Navigating the Greek Archipelago With Disabilities

The Greek islands can pose challenges for wheelchair users. Many of the walkways are cobbled and have steps. It is best to use an accessible travel agency who can arrange tours of the island with wheelchair accessible guides.

Most large ferry companies have standard accessibility features on their vessels. These include moving escalators, ramps and boarding assistance.

How to Get There

Travelers planning a vacation to the Greek Islands should familiarize themselves with ferries, routes and schedules before their trip. Ferry services are very frequent in summer, but winter service is limited and can be interrupted by weather or worker strikes.

It is advisable to book a ferry ticket online or at a travel agency, especially during the peak summer season. A reputable booking website will allow you to compare ferry routes and companies to find the best option for your itinerary. Ferry prices can vary widely depending on the season and the number of days you are traveling, so make sure to check the price range before making a booking.

If you are able to drive, a car rental can be useful for getting around the mainland and the islands. Keep in mind that traffic and parking issues can be a problem in busy cities and on popular islands, particularly during the peak summer travel season. Additionally, many rural sights and beaches are only accessible via dirt tracks, which may not be covered by a standard car rental policy.

Private transfers by minivan or car are a convenient option for short-distance travel to/from hotels, ports and the airport. They are also a popular choice for private tours of the mainland, which can reach destinations such as Delphi, Meteora and Nafplion.


With a little research and the help of an experienced travel agent, finding accommodations on a Greek island is easy. Rustic dhomatia (villages) share the landscape with designer hotels boasting spectacular views. Many islands also have pensions, bed-and-breakfasts, and hostels. Some have even opened high-end resorts for those willing to pay top dollar. The Cyclades, the Saronic Gulf islands, and the Ionian Islands are closest to Athens and offer a variety of lodging options.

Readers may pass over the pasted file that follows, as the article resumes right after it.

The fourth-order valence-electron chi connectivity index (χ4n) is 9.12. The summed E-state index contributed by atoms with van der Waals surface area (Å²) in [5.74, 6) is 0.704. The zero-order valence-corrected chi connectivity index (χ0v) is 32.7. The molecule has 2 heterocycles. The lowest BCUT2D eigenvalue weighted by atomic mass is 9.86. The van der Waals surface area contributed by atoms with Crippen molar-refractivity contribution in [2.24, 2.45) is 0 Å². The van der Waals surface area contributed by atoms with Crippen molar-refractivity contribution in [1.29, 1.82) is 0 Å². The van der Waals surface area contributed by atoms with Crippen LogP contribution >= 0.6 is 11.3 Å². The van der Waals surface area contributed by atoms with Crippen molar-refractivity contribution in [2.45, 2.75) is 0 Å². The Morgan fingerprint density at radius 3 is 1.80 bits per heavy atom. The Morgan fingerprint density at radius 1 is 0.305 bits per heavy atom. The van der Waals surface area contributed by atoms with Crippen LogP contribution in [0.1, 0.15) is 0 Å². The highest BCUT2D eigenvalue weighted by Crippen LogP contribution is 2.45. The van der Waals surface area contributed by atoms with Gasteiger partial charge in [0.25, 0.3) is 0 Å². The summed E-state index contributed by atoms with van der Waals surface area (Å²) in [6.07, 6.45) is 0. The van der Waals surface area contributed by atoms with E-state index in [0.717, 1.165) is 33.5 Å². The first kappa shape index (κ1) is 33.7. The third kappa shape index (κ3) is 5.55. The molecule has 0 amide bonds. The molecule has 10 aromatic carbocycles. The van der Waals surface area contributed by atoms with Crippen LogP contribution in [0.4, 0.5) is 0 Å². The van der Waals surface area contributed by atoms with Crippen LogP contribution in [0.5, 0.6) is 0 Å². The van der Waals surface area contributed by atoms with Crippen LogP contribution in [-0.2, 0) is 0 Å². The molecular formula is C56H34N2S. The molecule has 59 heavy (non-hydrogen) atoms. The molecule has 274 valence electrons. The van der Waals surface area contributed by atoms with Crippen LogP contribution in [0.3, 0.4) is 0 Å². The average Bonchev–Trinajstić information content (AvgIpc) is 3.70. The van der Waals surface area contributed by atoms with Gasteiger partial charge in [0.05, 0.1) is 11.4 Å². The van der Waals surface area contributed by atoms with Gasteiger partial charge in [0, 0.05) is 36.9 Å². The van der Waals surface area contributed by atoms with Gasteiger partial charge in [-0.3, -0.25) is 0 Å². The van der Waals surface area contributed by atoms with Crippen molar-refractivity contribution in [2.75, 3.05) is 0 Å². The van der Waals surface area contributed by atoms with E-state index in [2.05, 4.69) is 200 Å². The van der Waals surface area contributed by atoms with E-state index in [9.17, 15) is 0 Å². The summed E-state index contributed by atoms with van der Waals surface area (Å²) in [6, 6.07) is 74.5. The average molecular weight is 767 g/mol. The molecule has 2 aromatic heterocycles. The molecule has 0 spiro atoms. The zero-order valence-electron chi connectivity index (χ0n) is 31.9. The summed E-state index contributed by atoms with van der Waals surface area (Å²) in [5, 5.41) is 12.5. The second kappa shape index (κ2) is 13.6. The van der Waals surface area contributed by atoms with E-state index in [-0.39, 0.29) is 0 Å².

All Greek islands are ringed by beautiful beaches, and there is plenty of water to explore. Some islands, like Santorini, attract more visitors than others, but a visit to lesser-known isles like Hydra or Spetses may give you the beaches and charm of your dreams without the crowds.

Cruise ships often clog ports, so it is smart to be aware of their schedules and visit outlying sights or beaches when they are not in town. In general, the best time to visit is early spring or late fall. The meltemi, the evil wind that roughens the sea and impairs visibility, is usually absent during those times. Besides ferry routes, there are flights between Athens and some of the island groups. Ask one of the numerous travel agencies in Athens for information, or check with a flight-booking service that offers charters to Greek islands.


The Greek Islands are a Mediterranean dreamscape. White sand beaches, sheltered bays and coastal caves lure sun worshipers, snorkelers and divers. A little further inland, ancient villages and world-class museums offer an insight into the islanders’ past. It’s a region that’s so rich in culture and beauty that two weeks here will seem like two months.

With hundreds of islands in the Greek Archipelago, navigating their different routes and coordinating ferry schedules can be tricky. The best time to visit is during peak summer when temperatures are high and ferries run most regularly. However, spring and autumn can also be fantastic times to experience the island life when it’s a little quieter.

The Cyclades, a group of 216 inhabited islands in the Aegean Sea, are known for their pristine beaches and cosmopolitan atmosphere. The most famous are Santorini, Mykonos and Paros, but don’t miss lesser-known gems such as Milos or Folegandros. The lush, green Ionian Islands are dotted with castles and vineyards. Their rocky terrain makes for incredible hiking and mountain biking, while a strong Venetian influence has created a distinct cultural identity for the islands. The remote Dodecanese Islands — which translates to “Twelve” — are closer to the coasts of Turkey than mainland Greece and are a symbolic link between East and West. The crystalline waters of the azure Aegean are perfect for diving, and many islands have underwater walking trails.